A Response to Aylesbury High School for Censoring my Artwork…

Dear Aylesbury High School,

Despite the fact you claim not to be censoring my A-level artwork by taking it down from display, this is in fact exactly what you have done (please find the definition of ‘censor’ below) by removing three items of underwear that form part of my Final Piece .

Censor

    verb

    1. examine officially and suppress unacceptable parts

However, firstly, I would like to thank you for doing this, as by removing components of my work that are deemed, “too sexual and inappropriate”, you have only served to reinforce the message of the piece; that women, including their underwear, are sexualised by society and that they need to cover up ‘appropriately’ in order to be treated with the same respect as their male counterparts.

[Please note: Images cannot be used until it can be confirmed whether this will cause me to be disqualified by the Exam board]

Secondly, I would like to highlight some flaws in the reasoning behind the censorship of my artwork.

  1. I was asked, “How would you react if Year Sevens started to produce work similar to yours?”. ***Side Note: If the school was more invested in and supportive of creative subjects, they would know Year Seven Art lessons follow a curriculum that doesn’t include Portraiture, as my work does, and that doesn’t involve a 15-hour-exam or requirement to produce a piece of this scale.*** My reaction to this question was that 11 and 12 year old girls using art as a platform to explore and comment on issues relevant to them is empowering and should be encouraged, not shunned and censored. Additionally, if Year Seven students at AHS felt the need to create artwork similar to mine and to comment on the sexualisation of young girls, the problem would clearly be much bigger than I had originally thought and my reaction would be to take more action to tackle this issue. Furthermore, to think that the only way younger students are going to be exposed to artwork “similar to” mine is through an exhibition at school is naive considering their access to artwork on the internet, which is where I found inspiration for my project, and their exposure to sexualised depictions of the female body in the media and in advertising.
  2. I was told that two Year Sevens had been asked what they thought “the message of [my] piece was” to which they answered that they thought it might be telling girls that they needed to cover up their bodies more. Based on the answers of two Year Sevens the work was then taken down to, “avoid misinterpretation”, as this was clearly not the message behind my work. The first issue I would like to highlight here is that to be informed by a Maths teacher the school were using a sample of two students from the same year group as the basis for taking my work down, raises concerns that they don’t know what a representative sample is when they are supposed to be teaching this to students for their impending exams. Secondly, if my work was taken down for not wanting girls to think they have to cover up and hide their bodies, there lies huge hypocrisy in this argument as the school’s dress code sets out rules as to how much girls must cover their bodies, perpetuating societal attitudes that girls will not be taken seriously in a ‘professional environment’ unless their bodies are concealed and that how they dress is more important than their education. Lastly, if the first line of action when a student’s artwork is interpreted differently to the creator’s intentions is to take it down, you may as well take the whole A-Level exhibition down as art is subjective and everyone interprets it differently.  In addition to this, censoring controversial artwork achieves nothing and is an oversight. A better alternative  to “avoid misinterpretation” would be to encourage discussion of the piece and to ensure the correct message is understood.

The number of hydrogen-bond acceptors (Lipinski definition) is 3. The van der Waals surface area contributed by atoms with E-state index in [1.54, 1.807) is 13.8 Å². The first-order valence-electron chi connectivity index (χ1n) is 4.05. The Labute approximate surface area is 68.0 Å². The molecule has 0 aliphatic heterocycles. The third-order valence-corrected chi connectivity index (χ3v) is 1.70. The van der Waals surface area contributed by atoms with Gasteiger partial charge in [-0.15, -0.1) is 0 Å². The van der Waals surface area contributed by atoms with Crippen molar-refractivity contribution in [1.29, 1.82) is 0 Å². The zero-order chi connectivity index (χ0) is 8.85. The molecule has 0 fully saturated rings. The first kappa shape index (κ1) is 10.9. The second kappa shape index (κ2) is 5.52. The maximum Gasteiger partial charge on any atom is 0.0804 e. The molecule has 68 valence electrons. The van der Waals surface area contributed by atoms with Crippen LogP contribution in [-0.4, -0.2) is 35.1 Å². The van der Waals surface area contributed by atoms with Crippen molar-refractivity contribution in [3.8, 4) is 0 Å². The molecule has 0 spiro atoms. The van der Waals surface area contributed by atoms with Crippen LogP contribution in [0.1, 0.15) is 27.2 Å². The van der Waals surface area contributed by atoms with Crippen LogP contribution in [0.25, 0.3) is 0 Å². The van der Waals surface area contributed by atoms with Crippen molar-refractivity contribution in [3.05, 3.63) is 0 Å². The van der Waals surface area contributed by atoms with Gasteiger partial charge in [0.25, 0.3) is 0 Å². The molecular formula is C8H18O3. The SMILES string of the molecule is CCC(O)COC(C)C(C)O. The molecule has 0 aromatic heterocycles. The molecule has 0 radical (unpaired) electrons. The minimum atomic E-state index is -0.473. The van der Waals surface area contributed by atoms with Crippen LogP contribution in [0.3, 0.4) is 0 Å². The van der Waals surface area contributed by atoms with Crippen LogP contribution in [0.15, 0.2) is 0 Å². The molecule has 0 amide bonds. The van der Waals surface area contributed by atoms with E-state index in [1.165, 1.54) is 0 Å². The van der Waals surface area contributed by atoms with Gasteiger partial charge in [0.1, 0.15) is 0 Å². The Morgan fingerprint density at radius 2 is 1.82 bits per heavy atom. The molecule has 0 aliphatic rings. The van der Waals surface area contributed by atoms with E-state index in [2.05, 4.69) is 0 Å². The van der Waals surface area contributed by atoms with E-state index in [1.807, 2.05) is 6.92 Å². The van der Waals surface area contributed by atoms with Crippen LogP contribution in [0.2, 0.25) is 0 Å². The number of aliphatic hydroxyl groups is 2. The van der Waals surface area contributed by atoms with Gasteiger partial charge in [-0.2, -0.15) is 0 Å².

If my work will not be shown at Aylesbury High School, I will continue to share it through less short-sighted institutions as I have done before at the Ashmolean Museum and Cambridge University.

cambs
National Articulation Final – Clare College, Cambridge

As an all-girls school, it is both a shame and a failure that students are not encouraged to speak out more on their position in, and treatment by society, and I hope going forward significant changes are made to better “Prepare, Challenge and Inspire” girls for the incredible futures they will undoubtedly achieve, as currently censorship of students’ artwork is failing to meet any of the school’s three aims.

28 thoughts on “A Response to Aylesbury High School for Censoring my Artwork…

  1. Bravo!! What a wonderful, passionate response. I would hope they reverse the decision, congratulate you on your amazing talent and the amount of effort it took to produce! Whether they do or not you’ll go far.

    Liked by 1 person

  2. Hey, I had something similar done to my photography where I took photos of models naked but with something wrapped around them, I did all the correct things like ask for their consent and cover their privates up but my school also asked me to censor my work.

    Since I also go to an all girls school I was told to remove my photographs from adobe bridge and cover the photographs from that shoot in my sketchbook, although my teachers liked the work they said “this is to keep the school’s reputation stable”. I am lucky that my final piece is able to be presented since I had to figure things out but I am annoyed that some of my coursework will be removed.

    However my teacher told me that even though the school will censor it the examinor will still look at the work that I had to censor (they know that schools are different) and no marks will be changed because of the presentation.